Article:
The acts are really not all that dangerous, said Debra Flom, Theresa's mom and the circus treasurer. There are nets under the trapeze and high wire, and spotters. The performers are reminded constantly to check their equipment before they start their acts, "just like the real circus."
"I think the worst injury we've ever had was the kid who broke his leg when he stepped in a hole in a field at Roche Harbor Resort," Flom said.
Anyone still in school can join the Wenatchee Youth Circus, although a parent or guardian has to travel with kids under 12.
Snyder joined when he was 10. A gymnast, he'd gone to see the troupe in his home town, Ephrata. "I called up Guppo and he said come on down. I performed my first show in Ephrata."
Since then, Snyder has moved in with his grandmother in Wenatchee so he can practice with the troupe during the off season. He's become a sort of father confessor and camp counselor to the younger boys in the troupe. He was pounding stakes for the high wire before a recent performance when one of the younger boys said he'd like to talk.
He'd asked one of the girls out, he said, digging his toes in the dirt. He just wanted Snyder to know.
"Well, be good to her," Snyder advised. "And don't talk about it too much to everybody."
"Relationships don't last too long around here," one of the girls shrugged, watching them walk off to talk about it. "You get to know each other too well. You get to be like family."
This is family territory, and everyone's a real or adopted sibling. Five Flom children have been with the circus, including Theresa, who does aerials, clowns and whips, and Monica, 6, who's been dressing up and milling around with the clowns since she could walk. Snyder's little sister, Mary, 14, is here for the summer; and Pugh's son, Dave, has brought his teenage daughter, Sarah, from California.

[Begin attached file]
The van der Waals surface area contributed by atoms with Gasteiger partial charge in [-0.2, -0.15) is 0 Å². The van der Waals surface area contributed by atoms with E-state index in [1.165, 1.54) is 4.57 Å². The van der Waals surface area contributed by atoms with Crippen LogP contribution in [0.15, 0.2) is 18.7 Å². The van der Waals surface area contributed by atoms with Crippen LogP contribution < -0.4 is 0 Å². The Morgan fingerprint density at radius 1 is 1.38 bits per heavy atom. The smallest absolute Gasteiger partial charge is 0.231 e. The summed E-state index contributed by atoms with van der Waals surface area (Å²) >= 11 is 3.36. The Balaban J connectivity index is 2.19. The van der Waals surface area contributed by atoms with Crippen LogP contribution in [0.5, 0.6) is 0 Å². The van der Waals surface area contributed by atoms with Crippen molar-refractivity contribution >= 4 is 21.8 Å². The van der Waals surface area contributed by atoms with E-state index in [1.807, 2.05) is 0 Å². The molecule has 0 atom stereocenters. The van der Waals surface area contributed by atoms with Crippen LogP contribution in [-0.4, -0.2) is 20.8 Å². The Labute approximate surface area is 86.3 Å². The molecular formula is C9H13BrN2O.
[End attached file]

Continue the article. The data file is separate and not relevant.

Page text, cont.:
Dave Pugh, a musician and painting contractor, estimates that as many as 200 Wenatchee performers have gone on to work in circuses, theme parks, circus camps or gymnastics schools.
Training the younger kids
But many of the performers go on to college and leave the death defying for the younger kids. Proceeds from the $2 program go toward scholarships.
"I'm sure a few of the performers want to go to a professional circus," said Theresa Flom, who's more serious than you'd expect Bimbo the Clown to be and seems a little surprised at being asked if that's in her plans. "I really want to be a biologist in Africa in the rain forest. Did you know half that continent hasn't even been explored yet?"
Snyder is applying to Harvard and hopes to go to medical school. Thresher wants to be a medical assistant.
Youngsters with such purpose don't usually pose discipline problems, said Patti Roundy, president of the organization and one of the parents.
The only performer Roundy remembers ever being sent home was the snake charmer who let his hormones take over and started trying to charm girls instead of Snuggles, the 14-foot python who was the circus' only wild animal.
It was Snuggles' last death-defying act, too. He died last winter of pneumonia.
Copyright (c) 1994 Seattle Times Company, All Rights Reserved.